Chhath Puja is one of the few all-women celebrations observed by the women folks of the family without the necessity of a male priest and the utterance of Sanskrit mantras. Source of the festival could be in the fertility cult prevalent during the hoary matriarchal/matrilineal days of the country and in the Harappan civilisation.
Sohrai is a winter harvest festival and one of the most important festivals of santhals in Jharkhand and West Bengal. It is mainly celebrated at the beginning of winter harvest, when the paddy has ripened, on the new moon day of the Bengali month of Kartik, coinciding with Diwali or Kali puja, in the month of October-November.
Ghosts are an important part of the folklore, and form an integral part of the socio-cultural beliefs of the people living in the geographical and ethno-linguistic region of Bengal. Popularly known as the Indian Halloween, Bhoot Chaturdashi is observed on the night before Kali Puja. Observed primarily in the eastern parts of India, it is said that on this night the dead walk among the living. The evil spiritual powers are seemingly heightened on this night. In order to keep the evil spirits at bay, people ritualistically observe Bhoot Chaturdashi every year.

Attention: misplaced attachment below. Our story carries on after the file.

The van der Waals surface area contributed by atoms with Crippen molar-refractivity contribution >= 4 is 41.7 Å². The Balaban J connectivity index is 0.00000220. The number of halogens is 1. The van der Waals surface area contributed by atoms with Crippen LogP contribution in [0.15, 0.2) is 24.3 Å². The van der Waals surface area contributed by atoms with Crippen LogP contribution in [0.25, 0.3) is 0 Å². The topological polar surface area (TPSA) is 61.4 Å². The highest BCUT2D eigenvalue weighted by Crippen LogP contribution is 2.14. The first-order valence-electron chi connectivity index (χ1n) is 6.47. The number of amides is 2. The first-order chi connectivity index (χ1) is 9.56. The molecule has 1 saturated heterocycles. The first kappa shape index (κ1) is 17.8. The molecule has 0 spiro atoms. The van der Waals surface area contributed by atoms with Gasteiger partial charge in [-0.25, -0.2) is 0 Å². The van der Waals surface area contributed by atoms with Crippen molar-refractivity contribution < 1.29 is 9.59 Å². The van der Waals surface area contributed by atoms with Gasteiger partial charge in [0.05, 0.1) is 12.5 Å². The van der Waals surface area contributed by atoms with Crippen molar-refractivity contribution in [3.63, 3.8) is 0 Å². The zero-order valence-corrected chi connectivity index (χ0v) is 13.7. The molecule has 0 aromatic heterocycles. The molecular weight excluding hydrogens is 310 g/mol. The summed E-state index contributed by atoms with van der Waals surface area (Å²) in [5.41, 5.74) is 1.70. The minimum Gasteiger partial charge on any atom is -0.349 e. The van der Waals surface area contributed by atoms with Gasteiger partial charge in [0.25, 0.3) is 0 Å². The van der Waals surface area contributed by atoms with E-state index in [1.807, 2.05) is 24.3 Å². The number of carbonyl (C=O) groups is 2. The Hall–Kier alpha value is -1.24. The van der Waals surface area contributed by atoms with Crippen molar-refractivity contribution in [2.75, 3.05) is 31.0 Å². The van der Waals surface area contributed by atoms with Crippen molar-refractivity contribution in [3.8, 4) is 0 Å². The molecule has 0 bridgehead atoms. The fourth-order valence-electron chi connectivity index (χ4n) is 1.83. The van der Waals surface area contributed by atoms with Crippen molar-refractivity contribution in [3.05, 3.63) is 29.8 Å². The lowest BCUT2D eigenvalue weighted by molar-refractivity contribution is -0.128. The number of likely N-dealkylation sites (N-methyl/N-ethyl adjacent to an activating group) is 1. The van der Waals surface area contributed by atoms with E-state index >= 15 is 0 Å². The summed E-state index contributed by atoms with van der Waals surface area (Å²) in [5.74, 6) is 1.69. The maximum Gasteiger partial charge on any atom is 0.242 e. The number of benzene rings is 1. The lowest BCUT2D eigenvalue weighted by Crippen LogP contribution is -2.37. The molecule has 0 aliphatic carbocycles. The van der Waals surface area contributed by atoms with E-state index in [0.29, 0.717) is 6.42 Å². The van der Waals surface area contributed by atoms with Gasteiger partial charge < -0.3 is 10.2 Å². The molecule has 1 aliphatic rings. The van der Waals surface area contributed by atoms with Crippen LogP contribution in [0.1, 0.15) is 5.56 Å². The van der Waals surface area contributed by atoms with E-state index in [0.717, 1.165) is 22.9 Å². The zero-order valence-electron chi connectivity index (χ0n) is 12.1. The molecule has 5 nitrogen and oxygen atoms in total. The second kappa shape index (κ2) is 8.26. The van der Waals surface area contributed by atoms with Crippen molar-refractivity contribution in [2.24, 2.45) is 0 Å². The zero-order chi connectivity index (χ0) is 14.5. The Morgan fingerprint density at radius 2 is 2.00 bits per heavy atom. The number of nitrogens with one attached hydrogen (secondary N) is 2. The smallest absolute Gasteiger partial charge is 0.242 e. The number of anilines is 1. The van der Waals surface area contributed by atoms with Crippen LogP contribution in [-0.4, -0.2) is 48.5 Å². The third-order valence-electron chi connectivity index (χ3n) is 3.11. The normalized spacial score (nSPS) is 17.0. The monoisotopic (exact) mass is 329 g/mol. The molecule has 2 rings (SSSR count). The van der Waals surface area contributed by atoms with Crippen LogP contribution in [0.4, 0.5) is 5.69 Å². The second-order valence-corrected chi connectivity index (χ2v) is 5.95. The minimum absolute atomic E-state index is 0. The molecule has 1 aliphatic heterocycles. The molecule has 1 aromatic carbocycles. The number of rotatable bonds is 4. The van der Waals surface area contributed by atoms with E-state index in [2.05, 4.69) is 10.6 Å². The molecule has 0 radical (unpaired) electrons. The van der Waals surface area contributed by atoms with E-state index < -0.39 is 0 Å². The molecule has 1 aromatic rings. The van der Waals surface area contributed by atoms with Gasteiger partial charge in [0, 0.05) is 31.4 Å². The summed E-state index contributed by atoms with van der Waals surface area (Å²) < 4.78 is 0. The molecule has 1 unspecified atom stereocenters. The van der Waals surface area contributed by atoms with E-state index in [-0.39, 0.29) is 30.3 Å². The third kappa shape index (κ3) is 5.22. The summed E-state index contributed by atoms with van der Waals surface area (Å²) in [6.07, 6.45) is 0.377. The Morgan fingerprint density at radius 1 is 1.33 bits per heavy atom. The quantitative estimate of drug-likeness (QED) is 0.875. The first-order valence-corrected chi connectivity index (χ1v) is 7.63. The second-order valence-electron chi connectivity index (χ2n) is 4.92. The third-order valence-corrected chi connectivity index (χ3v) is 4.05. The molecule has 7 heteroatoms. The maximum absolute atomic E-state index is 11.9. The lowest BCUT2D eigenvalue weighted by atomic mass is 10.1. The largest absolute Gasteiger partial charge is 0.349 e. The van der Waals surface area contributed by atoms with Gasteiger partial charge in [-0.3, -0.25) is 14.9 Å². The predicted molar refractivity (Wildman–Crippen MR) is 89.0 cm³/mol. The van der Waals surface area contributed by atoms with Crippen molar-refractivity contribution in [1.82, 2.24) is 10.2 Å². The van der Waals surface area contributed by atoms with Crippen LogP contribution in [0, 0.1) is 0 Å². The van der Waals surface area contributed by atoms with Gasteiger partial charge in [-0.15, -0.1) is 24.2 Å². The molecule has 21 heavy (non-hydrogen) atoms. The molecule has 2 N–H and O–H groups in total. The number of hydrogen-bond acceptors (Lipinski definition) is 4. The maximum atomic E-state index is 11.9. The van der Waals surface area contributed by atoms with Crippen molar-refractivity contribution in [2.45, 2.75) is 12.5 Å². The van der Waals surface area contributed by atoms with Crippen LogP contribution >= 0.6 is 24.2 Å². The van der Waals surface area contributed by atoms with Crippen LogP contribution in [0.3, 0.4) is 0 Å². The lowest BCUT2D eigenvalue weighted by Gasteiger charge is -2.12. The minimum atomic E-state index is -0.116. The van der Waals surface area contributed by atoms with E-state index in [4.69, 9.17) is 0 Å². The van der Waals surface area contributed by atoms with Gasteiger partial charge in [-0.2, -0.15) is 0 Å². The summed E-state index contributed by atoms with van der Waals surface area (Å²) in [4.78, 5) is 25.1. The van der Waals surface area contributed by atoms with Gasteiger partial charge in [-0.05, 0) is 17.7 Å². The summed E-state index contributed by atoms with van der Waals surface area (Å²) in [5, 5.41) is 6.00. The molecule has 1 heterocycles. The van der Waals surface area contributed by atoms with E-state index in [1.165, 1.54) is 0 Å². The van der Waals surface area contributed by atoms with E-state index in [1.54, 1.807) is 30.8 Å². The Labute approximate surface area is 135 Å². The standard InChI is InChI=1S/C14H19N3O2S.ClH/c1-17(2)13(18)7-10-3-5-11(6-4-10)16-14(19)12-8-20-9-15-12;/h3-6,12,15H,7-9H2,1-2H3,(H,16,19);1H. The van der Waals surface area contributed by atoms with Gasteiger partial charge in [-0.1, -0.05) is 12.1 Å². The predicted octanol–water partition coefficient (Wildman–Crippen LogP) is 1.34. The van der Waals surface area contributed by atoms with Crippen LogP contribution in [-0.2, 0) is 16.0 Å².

Makar Sankranti is about nature, energy of the sun, harvest of new crop, and progress of mankind. It marks the end of Malmaas, an inauspicious month in the Hindu (Panchang) calendar, and the transition of the Sun to the zodiacal sign of Makar (Capricorn) to herald a change in season.
The Vedas comprise a vast corpus of Sanskrit poetry, philosophical dialogue, myth, and ritual incantations developed and composed by Aryans over 3,500 years ago. Regarded by Hindus as the primary source of knowledge and the sacred foundation of their dharma, the Vedas embody one of the worlds oldest surviving cultural traditions.
Annakoot — Mountain of food — is celebrated in observance of the episode in Sri Krishna’s childhood, in which He gave protection to the cowherd clan of Vrindavan from the wrath of Indra and humbled Indra in that process. The cowherd, their wives, children and cattle jubilantly surrounded Sri Krishna. They were awed by His superhuman accomplishment and celebrated Sri Krishna’s feat with a sumptuous feast. Thus began the tradition of Annakoot.
People of eastern Indian states of West Bengal, Assam and Orissa worship Goddess Laksmi on Kojagori Purnima night — the full moon night in the month of Ashwin of Bengali calendar, just four days after Vijaya Dashami or Dusshera — the last day of the Durga puja in the month of October. Kojagori Purnima coincides with Nabanna or the harvesting festival or season which commences from this day when the harvested grains are consumed in households.